The last post on my year's end seminar adventure of 2007 was the annual Christmas stage in Zagreb. Being such a cheap guy I bought my flights from Norway to Croatia from Ryanair, which ment a looong travelling time and complicated route. To minimize the cost I took my flight out from Norway to Tuesday evening, which left me with some time to spend in the small city of Skien. After this I had to sleep over in Stansted in London, always such a delight. Will I ever learn that it would even be worth spending some money to prevent this? Then there was a flight to Graz and from there a bus to Zagreb eventually in the Wednesday night.
Before the seminar started in Friday I had few days to spend in Zagreb. My guide in this city was again Jana Radic (outside office hours) and other customers of Fulir hostel for late night pub crawls. This tiny hostel is located in the very heart of Zagreb and is very lively, but is probably not the very best options for those who just want to have restful sleep for a night while bypassing the city.
The start of the seminar itself was a bit sticky. For a Friday we had only one black belt training into which I pushed myself even though my gi was wrapped up with brown. Well, if some question might arise I could just flash my nanbudo-passport. Why would I buy a new belt to use just in few trainings? I will anyways get my costy fancy piece of cloth soon, embroidered with my name in katakana and World Nanbudo Federation in kanji. This training session was a half-official start of the seminar. Nanbudo-passport, participation fee and such would not be collected sooner that tomorrow. Training session started quite a lot later that announced, but maybe still too early, cause notable part of participants arrived to the training after it's beginning.
The seminar announcement included a start party for competitors, referees and organizers as a highlight of Friday night. I was very surprised when I was welcome into this event even though I represent none of the aforementioned groups. Another, even bigger surprise was the menu. Food was very good and chatting went fluently.
On Saturday the seminar got properly on it's way. We had two training sessions. The emphasis was clearly on pair techniques, to be more certain from the randoris the main point was kinagare and Nanbu sotai, and basic drills that led into these. One obvious difference with last weeks in Norway wa that there was no kata training, with exception of genki Nanbu ichiban, and kinanbutaiso, of course.
The Saturday night's "thing" for Croatian nanbudo was Super 9 competition. The Croatian national television made around fifteen minute long report of it. I'm not into competitions myself, but I understand the importance of them for some of nanbudoka. Especially for promotion the competition and success of local competitors is what excites people. And Croatians are successful when it comes to competitions.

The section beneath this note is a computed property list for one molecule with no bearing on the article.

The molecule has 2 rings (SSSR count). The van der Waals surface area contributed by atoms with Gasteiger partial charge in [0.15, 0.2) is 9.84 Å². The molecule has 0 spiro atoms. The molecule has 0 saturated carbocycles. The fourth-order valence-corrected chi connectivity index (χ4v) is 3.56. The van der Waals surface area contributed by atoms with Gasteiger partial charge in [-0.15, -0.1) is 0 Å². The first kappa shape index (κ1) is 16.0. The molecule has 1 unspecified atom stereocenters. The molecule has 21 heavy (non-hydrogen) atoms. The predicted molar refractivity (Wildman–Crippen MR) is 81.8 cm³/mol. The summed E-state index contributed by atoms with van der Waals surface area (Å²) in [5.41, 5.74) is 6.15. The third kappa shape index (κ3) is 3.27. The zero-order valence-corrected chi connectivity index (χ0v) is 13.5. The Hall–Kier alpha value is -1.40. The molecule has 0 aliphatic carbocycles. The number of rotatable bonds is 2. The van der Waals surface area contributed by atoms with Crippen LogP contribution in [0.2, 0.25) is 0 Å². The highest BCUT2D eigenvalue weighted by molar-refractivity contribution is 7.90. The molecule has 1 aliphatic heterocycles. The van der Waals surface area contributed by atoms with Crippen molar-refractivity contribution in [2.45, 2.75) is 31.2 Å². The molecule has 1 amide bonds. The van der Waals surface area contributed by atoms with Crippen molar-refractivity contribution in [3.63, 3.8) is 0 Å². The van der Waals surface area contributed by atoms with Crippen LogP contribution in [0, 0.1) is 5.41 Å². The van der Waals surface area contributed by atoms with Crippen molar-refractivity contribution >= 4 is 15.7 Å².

The competition took a bit longer than predicted and this was shown on many faces. In the dinner party the moods varied from open joy of the successful competitors and their supporters into nervous tension. The servings were quite scarce in comparison to the price and beer was served from unpractical barrels and it came out mainly in foam form, and ran out untimely. Nevertheless I had no reason to complain keeping in mind the good treat I got just a night before, which easily compensated any inconvenience of this night.
On Sunday we got two more training sessions, so when it comes to the training the seminar was sufficient. At the end of the seminar eight brown belts were promoted to black belts and four black belts got promoted into next dan grade. Locals are probably bothered by the fact that there was no graduation exam, unlike before, but I suppose this was an issue of schedule. Instead of graduation Doshu-soke paid extra attention to these people during trainings and for some during their performance in Super 9 competition, and used them often to demonstrate techniques in front of everybody, making them to do more "new nanbudo" (kinagare and Nanbu sotai) than they propably would in an exam. Two dan grades that were passed earlier were promoted with handing over the diplomas and a new yondan was granted. On top of this a shihan grade was passed in a ceremony already in the beginning of first Saturday training session.
Before I can return home to Finland I will spend half a week in Ljuljana, the capital of Slovenia cause Finnair cancelled my flight and I had to took another one which will be two days later. High price does not guarantee reliability. The good thing is that now I have time to attend some trainings in local club.
Kalle Lönnroth, 1 dan